From The Grand Junction Daily Sentinel (Dennis Webb):
Denver next week will be the site of one of two public hearings scheduled nationally on controversial proposed changes by the Trump administration regarding how a 50-year-old environmental law is carried out.
The White House Council on Environmental Quality is proposing what it calls an update to the regulations governing how the National Environmental Policy Act is implemented.
The act requires federal agencies to assess the environmental impacts of actions, including public lands management decisions applying to oil and gas leasing and well permitting, grazing and mining, and other uses. The requirement also pertains to construction of roads, bridges, power lines, water projects and other infrastructure, and the act process provides for public input.
The proposal would streamline the act process, consistent with direction from President Trump. This includes creating presumptive two-year time limits for completing environmental impact statements, which on average now take four and a half years to complete, and creating presumptive one-year limits in the case of less-involved environmental assessments.
It also specifies presumptive page limits on these documents. Agencies on average prepare about 170 environmental impact statements a year and about 10,000 environmental assessments.
The proposal also seeks to reduce unnecessary burdens and delays through facilitating the use of environmental assessments versus environmental impact statements, or categorical exclusions from either of these forms of review. Such exclusions are already applied to about 100,000 agency actions a year.
It also would state that analysis of cumulative effects isn’t required under the environmental policy act. Such analysis is sometimes pushed by entities such as conservation and activist groups. A current lawsuit challenging the Bureau of Land Management’s resource management plan for the Grand Junction Field Office alleges a failure to consider cumulative climate impacts of local oil and gas development in combination with other development under the BLM’s national oil and gas program.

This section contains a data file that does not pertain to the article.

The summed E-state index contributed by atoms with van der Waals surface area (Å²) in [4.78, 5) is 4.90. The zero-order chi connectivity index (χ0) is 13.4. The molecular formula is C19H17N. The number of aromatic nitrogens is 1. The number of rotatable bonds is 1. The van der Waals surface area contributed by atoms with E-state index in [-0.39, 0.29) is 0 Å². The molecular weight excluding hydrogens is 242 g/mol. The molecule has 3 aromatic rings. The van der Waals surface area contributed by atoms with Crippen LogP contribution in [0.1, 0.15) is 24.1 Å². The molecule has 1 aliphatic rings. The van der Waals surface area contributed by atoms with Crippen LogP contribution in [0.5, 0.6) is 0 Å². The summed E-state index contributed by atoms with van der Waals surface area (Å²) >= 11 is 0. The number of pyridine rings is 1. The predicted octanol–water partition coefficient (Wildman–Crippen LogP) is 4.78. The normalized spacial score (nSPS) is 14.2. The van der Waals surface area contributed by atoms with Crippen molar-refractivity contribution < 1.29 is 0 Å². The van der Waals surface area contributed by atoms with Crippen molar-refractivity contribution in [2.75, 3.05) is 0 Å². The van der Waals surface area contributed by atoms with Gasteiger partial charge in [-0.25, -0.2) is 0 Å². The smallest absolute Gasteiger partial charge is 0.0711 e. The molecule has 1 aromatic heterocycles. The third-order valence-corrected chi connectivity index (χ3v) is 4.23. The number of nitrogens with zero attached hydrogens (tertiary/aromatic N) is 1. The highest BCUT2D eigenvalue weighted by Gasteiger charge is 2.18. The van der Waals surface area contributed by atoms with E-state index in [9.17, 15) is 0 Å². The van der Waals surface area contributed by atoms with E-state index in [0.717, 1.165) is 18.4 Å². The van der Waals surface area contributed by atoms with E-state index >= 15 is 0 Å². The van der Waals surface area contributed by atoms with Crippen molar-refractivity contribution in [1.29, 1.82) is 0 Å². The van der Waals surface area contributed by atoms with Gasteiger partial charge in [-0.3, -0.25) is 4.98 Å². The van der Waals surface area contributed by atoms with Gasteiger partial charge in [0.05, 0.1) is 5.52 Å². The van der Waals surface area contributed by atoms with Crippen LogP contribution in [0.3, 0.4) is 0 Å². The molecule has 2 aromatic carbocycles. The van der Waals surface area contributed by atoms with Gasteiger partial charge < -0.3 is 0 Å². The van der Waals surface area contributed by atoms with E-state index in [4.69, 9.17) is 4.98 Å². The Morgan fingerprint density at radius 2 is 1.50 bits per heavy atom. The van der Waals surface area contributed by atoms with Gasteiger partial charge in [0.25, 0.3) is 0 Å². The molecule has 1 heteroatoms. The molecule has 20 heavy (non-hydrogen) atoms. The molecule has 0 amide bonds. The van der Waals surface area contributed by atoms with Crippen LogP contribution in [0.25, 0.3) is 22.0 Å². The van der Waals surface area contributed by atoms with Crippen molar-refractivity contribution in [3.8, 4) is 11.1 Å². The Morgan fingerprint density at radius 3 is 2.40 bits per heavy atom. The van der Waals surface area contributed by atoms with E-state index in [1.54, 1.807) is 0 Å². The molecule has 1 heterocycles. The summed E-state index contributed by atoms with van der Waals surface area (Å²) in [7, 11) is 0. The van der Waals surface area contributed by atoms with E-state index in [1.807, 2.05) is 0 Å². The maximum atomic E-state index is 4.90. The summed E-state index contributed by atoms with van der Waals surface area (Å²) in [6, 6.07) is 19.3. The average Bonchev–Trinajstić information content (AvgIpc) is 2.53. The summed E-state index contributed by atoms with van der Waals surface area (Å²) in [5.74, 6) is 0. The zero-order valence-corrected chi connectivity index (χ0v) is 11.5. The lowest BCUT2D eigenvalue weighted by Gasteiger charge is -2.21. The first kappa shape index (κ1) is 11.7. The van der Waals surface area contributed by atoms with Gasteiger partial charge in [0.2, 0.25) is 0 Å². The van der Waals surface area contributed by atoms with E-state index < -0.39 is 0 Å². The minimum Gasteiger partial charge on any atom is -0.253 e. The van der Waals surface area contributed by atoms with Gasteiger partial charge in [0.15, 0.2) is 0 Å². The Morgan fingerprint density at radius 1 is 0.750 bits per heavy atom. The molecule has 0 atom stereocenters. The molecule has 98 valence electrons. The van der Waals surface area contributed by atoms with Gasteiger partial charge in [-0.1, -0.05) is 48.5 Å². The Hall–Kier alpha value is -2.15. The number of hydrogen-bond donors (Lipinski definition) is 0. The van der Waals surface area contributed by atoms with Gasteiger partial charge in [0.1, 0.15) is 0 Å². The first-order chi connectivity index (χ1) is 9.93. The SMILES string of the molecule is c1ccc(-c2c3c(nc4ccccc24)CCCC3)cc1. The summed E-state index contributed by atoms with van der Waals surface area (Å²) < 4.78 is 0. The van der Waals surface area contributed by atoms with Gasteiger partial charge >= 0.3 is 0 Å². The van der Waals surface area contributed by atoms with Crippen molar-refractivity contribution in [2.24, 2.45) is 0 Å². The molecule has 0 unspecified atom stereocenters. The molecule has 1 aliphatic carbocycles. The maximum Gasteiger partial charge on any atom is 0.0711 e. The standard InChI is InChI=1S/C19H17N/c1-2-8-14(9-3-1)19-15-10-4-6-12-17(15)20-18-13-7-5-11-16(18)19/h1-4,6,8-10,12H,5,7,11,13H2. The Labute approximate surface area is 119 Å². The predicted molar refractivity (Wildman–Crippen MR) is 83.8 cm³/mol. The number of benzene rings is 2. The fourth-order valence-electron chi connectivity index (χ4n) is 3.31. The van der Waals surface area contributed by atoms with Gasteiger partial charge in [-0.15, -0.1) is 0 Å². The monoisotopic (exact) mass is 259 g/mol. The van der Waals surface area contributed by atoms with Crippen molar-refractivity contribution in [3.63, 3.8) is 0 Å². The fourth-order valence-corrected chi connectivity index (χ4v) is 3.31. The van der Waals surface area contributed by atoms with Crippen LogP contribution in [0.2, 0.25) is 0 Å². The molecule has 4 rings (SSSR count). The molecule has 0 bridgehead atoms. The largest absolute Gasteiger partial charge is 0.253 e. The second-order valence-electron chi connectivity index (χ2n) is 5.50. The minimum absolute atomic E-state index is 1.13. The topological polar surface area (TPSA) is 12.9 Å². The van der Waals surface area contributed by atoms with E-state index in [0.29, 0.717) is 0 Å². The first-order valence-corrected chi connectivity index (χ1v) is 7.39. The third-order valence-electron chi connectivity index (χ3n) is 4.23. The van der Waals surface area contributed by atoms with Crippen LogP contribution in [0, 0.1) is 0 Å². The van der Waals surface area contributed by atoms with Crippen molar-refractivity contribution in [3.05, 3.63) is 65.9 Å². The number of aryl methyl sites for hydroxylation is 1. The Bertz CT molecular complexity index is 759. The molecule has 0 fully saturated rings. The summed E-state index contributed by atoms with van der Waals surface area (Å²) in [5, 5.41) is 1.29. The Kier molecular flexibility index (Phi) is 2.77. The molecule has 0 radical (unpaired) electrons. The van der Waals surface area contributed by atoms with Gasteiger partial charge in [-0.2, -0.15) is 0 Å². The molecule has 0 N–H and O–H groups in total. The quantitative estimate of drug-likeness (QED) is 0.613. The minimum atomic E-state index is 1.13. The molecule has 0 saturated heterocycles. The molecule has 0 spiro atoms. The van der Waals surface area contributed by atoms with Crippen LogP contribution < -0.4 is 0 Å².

Public hearings on the proposed changes are scheduled Tuesday in Denver and Feb. 25 in Washington, D.C.. People were asked to sign up online for free tickets to attend the Denver event, and all tickets for the morning and afternoon sessions were quickly snatched up. That prompted the addition of an evening session, for which tickets also are gone…
In a Natural Resources Defense Council blog, Gilchrist contends the National Environmental Policy Act process has proven important in Colorado, such as in causing the BLM to defer oil and gas leasing in the North Fork Valley in response to public comments, and resulting in the U.S. Forest Service scaling back plans to clearcut aspen on the Grand Mesa, Uncompahgre and Gunnison National Forests.